In humans, it is easy to detect a fever with a simple touch of the forehead and a quick confirmation with a thermometer. A normal temperature in cats is different from humans, it ranges from 100.4 degrees to 102.5 degrees Fahrenheit. But how can you tell if your cat has a fever?
A cat is considered to have a fever if its temperature rises above 102.5 degrees Fahrenheit and although fevers occur to help the body fight off infection, fevers that reach 106 degrees Fahrenheit or higher can cause serious damage in cats.
Below we will not only learn about how to tell if your cat has a fever, but we will also look at the underlying causes of fever in cats, how to take their temperature, and the best way to care for your sick kitty.
The 10 Signs to Identify a Fever in Cats
No owner wants to see their beloved pet fall ill with a fever, after all, we know how miserable being feverish can make you feel. There are some signs and symptoms to be on the lookout for that can help you identify the possibility of a fever in your cat.
1. Loss of Appetite
While a loss of appetite can have many underlying causes that are not related to a fever, it is a telltale symptom of a fever as well. If you notice your cat is refusing food, it is best to reach out to the veterinarian to help determine the root cause.
2. Lack of Interest in Normal Behavior and Activities
If your typically playful cat seems down in the dumps and has no interest in its normal activities, this is a possible sign of a fever and/or illness of some sort. Each cat is an individual and exhibits certain behavioral traits and daily activities, if you notice a drastic change, don’t hesitate to reach out to your veterinarian.
Fevers are the body’s way of fighting off infection, whether it be viral or bacterial by activating the body’s immune system and raising the internal body temperature. Lethargy is a very common symptom when one becomes feverish. If your cat has a noticeable lack of energy, this could be a sign they have a fever.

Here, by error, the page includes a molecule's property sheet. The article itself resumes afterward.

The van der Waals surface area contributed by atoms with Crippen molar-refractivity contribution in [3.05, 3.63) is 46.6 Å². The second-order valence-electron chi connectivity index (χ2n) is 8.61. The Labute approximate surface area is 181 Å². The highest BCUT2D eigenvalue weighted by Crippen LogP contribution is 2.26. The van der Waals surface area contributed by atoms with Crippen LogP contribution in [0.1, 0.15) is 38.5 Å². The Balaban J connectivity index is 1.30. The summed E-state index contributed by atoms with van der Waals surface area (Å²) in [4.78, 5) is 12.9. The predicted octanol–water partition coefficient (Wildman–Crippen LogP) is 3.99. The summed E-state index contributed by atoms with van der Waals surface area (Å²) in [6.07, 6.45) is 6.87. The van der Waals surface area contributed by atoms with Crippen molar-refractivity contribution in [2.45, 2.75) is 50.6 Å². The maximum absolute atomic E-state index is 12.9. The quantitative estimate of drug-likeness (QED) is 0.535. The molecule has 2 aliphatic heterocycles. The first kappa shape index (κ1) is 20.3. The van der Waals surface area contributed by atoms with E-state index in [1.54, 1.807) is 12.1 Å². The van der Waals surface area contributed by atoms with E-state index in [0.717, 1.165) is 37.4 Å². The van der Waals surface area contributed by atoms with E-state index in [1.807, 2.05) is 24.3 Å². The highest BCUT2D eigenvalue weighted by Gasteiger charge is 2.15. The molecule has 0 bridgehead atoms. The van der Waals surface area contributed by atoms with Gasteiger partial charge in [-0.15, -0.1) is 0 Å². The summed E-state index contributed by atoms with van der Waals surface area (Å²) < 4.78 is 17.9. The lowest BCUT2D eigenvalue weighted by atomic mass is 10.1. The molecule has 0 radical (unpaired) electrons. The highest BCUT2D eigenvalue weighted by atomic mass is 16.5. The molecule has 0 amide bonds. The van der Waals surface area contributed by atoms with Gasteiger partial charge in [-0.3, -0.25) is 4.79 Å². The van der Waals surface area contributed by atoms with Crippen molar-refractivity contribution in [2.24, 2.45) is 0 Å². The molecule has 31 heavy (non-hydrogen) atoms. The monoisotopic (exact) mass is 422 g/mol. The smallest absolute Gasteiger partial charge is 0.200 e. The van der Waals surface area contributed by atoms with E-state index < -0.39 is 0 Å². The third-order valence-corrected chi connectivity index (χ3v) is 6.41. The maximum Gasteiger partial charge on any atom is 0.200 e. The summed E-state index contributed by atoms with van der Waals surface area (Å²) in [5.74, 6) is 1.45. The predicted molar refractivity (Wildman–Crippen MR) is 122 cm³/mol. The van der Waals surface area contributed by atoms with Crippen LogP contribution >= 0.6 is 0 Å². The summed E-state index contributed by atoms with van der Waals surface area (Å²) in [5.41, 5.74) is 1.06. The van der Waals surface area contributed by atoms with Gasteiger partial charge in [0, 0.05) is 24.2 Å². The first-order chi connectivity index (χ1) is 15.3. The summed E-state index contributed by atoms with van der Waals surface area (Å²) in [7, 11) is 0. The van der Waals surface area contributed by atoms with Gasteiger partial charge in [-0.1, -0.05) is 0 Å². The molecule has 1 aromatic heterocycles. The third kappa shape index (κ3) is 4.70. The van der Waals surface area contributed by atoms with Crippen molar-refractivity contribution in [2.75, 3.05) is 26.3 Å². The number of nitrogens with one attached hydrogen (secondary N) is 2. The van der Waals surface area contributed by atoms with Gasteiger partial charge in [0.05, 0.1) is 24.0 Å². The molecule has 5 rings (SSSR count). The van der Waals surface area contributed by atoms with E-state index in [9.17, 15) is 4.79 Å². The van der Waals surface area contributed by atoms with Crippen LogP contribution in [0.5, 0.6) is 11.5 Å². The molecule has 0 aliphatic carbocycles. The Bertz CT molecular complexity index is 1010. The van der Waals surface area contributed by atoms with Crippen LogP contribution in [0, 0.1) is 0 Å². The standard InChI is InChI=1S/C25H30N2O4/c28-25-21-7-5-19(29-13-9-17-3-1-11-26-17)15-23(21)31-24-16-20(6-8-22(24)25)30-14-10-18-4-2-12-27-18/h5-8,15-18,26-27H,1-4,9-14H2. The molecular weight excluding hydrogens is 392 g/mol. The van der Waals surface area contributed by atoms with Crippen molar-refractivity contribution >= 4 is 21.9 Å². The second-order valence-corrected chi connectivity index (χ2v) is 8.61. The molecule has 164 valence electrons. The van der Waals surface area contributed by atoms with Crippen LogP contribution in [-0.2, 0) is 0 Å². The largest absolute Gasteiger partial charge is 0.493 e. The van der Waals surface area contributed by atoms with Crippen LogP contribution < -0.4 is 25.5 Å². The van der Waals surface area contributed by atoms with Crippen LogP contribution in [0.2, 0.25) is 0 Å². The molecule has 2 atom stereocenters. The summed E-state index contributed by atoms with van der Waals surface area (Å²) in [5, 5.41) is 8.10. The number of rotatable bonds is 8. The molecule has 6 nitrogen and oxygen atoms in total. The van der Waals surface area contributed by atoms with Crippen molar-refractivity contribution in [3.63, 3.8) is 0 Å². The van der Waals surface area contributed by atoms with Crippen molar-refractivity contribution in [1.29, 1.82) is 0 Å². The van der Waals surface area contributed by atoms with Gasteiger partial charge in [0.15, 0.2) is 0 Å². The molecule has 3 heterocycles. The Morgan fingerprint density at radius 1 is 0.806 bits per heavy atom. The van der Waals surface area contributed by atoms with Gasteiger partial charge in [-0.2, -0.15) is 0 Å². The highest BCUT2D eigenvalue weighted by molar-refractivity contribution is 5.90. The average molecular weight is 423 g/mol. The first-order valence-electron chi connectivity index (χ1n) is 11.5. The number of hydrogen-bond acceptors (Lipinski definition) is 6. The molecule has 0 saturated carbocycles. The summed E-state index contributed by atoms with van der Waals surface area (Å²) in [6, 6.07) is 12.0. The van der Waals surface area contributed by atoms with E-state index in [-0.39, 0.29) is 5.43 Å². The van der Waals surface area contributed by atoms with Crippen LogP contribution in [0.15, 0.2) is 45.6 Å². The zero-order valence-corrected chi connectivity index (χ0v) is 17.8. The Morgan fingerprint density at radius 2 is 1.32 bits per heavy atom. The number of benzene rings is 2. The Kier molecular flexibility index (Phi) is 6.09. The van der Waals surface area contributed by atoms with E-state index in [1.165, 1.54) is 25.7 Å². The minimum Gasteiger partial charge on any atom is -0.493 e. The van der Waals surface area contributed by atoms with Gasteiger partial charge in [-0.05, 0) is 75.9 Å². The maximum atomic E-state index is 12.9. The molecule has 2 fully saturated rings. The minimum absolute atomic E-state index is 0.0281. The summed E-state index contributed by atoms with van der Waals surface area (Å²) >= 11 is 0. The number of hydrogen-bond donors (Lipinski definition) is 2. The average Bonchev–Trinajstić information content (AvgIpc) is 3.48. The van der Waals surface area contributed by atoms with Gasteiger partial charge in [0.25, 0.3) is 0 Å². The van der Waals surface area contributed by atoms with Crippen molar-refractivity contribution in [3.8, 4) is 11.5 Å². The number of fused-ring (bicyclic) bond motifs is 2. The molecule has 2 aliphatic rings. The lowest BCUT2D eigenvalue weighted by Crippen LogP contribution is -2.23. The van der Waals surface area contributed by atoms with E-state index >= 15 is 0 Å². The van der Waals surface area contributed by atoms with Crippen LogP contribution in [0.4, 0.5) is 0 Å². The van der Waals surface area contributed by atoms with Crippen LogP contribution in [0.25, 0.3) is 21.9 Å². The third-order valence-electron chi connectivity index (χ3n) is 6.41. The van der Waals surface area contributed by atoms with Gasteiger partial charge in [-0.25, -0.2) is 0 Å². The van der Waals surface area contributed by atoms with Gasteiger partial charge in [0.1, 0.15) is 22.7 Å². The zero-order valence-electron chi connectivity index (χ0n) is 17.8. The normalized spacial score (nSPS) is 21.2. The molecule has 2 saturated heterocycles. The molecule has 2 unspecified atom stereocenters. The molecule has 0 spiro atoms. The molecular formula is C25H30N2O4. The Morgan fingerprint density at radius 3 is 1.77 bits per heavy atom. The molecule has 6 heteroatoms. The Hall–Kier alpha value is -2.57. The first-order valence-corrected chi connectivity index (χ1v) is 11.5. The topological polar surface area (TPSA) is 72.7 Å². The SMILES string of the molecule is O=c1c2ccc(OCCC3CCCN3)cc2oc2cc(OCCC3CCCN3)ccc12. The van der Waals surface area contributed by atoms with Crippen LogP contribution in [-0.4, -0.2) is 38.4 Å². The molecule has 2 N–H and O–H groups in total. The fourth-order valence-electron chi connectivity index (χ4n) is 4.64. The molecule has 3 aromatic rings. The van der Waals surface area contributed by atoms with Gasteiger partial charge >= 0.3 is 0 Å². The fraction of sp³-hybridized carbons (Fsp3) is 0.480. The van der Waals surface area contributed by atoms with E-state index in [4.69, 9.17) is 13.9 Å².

4. Decrease in Grooming
Cats are self-groomers and normal, healthy cats will groom themselves frequently. If they are experiencing a fever and feeling under the weather, it is not abnormal for them to decrease their grooming activities so they may look a little unkempt and rugged.
5. Drinking Less Frequently
Cats that are experiencing a fever are not only likely to have a decrease in appetite but will also drink less frequently as well. Dehydration can happen easily, so it is very important to keep a watchful eye on your cat and ensure they are getting a healthy amount of fluids. If you notice a decrease in thirst and drinking, contact your veterinarian.
6. Keeping Distance and/or Hiding
Cats are survivalists by nature. When they are not feeling well, it is very common for them to find a safe and secure hiding place when they are feeling unwell. In the wild, illness makes them vulnerable to falling prey to larger predators. When they are not feeling in tip-top shape, you can expect them to slink away into a hiding place and keep their distance from everyone in the household.
If you notice your cat is shivering, this could be a telltale sign of a fever. Just like in humans, chills are a typical fever symptom in cats.
8. Rapid Heart Rate
A cat’s resting heart rate is higher than that of a human, falling between 120 and 160 beats per minute. Fever can cause a rapid heart rate though and if you notice your cat’s pulse is at 240 beats per minute or higher, it is time to contact your veterinarian for further advice.
9. Rapid Breathing
Rapid heart rate and rapid breathing can go hand-in-hand, and both can result from your cat has a fever. Rapid breathing is always a cause for concern and if you notice your cat is breathing rapidly and/or panting, you need to contact your veterinarian so the underlying cause can be determined as soon as possible.
10. Thermometer Reads 102.5 degrees Fahrenheit or higher
The full proof way of finding out if your cat is running a fever is by taking their temperature. Using a pediatric thermometer and taking the temperature rectally will yield the best results. If your cat’s temperature is 102.5 degrees Fahrenheit or higher, your cat has a fever. If their temperature is 106 degrees Fahrenheit or higher, severe organ damage can occur, thus veterinary intervention is needed immediately.
How to Take a Cat’s Temperature
As mentioned above, the only way to know for certain that a cat has a fever is by taking its temperature. This can be done at the veterinary clinic or home using a pediatric rectal thermometer.
For safety reasons, it is recommended to use a digital thermometer rather than one made of glass. If you do not have a thermometer on hand, one can easily be purchased at your local pharmacy.